Brain Injury after Cholesteatoma: Do I have a Legal Claim?
In my work, I represent clients who have suffered injuries due to medical negligence or accidents that were not their fault. With cases where there have been medical failures, I investigate conditions that aren’t always commonly known.
One of the cases I won, involved a patient who suffered a cholesteatoma which had caused a brain injury. Cholesteatomas are complex and I would recommend anyone who has concerns about their treatment to speak to a lawyer specialising in this area.
Below, I explain some of the key factors to consider when looking to pursue a legal claim for this condition:
- What is cholesteatoma?
As noted by the NHS: “A cholesteatoma is an abnormal collection of skin cells deep inside your ear. They’re rare but, if left untreated, they can damage the delicate structures inside your ear that are essential for hearing and balance.”
- How can it cause a brain injury?
As with any condition, a cholesteatoma can get worse and cause complications. If cholesteatoma is not treated and worsens, it can cause an ear infection, vertigo or hearing loss. In more serious cases, it can cause a brain injury.
When a brain injury is caused by a cholesteatoma, this will most likely have happened because the patient suffered from meningitis or developed an ear infection which spread into their inner ear and brain, forming a brain abscess.
Meningitis is a serious inflammation of the brain and spinal cord. To know more about legal claims relating to meningitis, please click here.
A brain abscess is a collection of pus that forms after there’s infection or trauma in the brain. It’s a medical emergency that requires immediate treatment. If not, this can cause a loss of blood and oxygen to the brain – which can cause irreversible brain damage. In worst case scenarios, patients are at risk of death.
- What legal tests do you have to prove?
To prove a case for medical negligence, you must be able to satisfy two legal tests: a breach of duty and causation. To do this, you’ll need evidence from independent medical experts which supports your case or the Defendant will need to have admitted its own negligence. Your solicitor will identify appropriate experts to instruct for evidence in your case.
To prove a breach of duty, you need evidence to show that the medical treatment you received fell below an acceptable standard and that no other responsible body of medical practitioners would have provided it.
To prove causation, you need evidence to show that the breach of duty caused you to suffer a significant injury which you would not have otherwise had, if you’d received a reasonable standard of care.
To succeed with a legal claim for compensation, you need to prove both breach of duty and causation – it’s not enough to just show one.
- Negligence in Cholesteatoma
There can be a number of ways where your treatment for cholesteatoma may have been negligent. Below, I’ve considered the two most common situations seen:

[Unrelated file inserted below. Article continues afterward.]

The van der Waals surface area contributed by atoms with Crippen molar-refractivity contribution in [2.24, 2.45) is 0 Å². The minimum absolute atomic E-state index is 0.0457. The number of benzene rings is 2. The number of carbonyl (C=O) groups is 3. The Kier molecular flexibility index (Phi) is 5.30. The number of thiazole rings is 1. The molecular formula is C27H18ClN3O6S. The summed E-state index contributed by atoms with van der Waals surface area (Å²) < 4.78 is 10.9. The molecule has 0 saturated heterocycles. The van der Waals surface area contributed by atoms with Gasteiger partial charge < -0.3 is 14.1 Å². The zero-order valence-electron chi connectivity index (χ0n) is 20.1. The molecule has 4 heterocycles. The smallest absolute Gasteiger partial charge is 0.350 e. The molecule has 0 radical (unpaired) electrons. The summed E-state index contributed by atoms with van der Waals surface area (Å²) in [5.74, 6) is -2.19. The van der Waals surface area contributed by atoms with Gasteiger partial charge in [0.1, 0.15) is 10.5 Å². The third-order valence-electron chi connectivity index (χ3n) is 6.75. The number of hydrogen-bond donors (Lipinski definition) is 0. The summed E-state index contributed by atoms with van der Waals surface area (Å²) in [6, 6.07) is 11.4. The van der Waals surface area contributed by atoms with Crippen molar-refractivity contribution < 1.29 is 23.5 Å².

A delay in diagnosis
If your diagnosis of cholesteatoma was delayed because of a doctor’s negligence, you may have a legal claim for compensation. This is what happened for the client I represented, whose GP’s had failed to notice that he had all the signs of cholesteatoma which meant he wasn’t diagnosed for many years. This led to a worsening in his condition, which sadly meant he suffered permanent brain damage.
If you sought medical treatment for symptoms which did not improve, which later turned out to be cholesteatoma, I would recommend seeking legal advice. Typical symptoms of cholesteatoma can include:
– Persisting, and usually smelly, discharge from the ear
– Loss of hearing
– Minor discomfort or a feeling of fullness in the ear
There may also be delays further down the line, for example with delays in an ENT doctor or hospital arranging a CT scan or referring you for proper treatment.
Failures in treatment
In many cases, cholesteatoma will require surgery under general anaesthetic. Surgical errors may give rise to a legal claim, including issues with anaesthesia. These can cause catastrophic injuries to the patient.
- What Can You Recover Compensation For?
If you have sufficient evidence to show breach of duty and causation, you’ll be eligible for compensation.
The amount of compensation you receive will be determined by the extent of the injury and financial loss you have suffered or are likely to suffer in the future, because of the negligence. There is no limit to this, so long as you can prove the link between the negligence and the loss. If the injury or loss would have happened in any event, even with reasonable treatment, you won’t be eligible for compensation for.
Often, clients who succeed with legal claims for brain injury due to cholesteatoma can recover compensation for:
- Care needs
- A loss of earnings
- Travel and medical expenses
- Treatment, including psychiatric and physiotherapy
- Adaptations to their home
- Help with tasks such as DIY, childcare and gardening
The purpose of compensation is to put you back in the position you would most likely have been in had the negligence not happened, as much as is possible.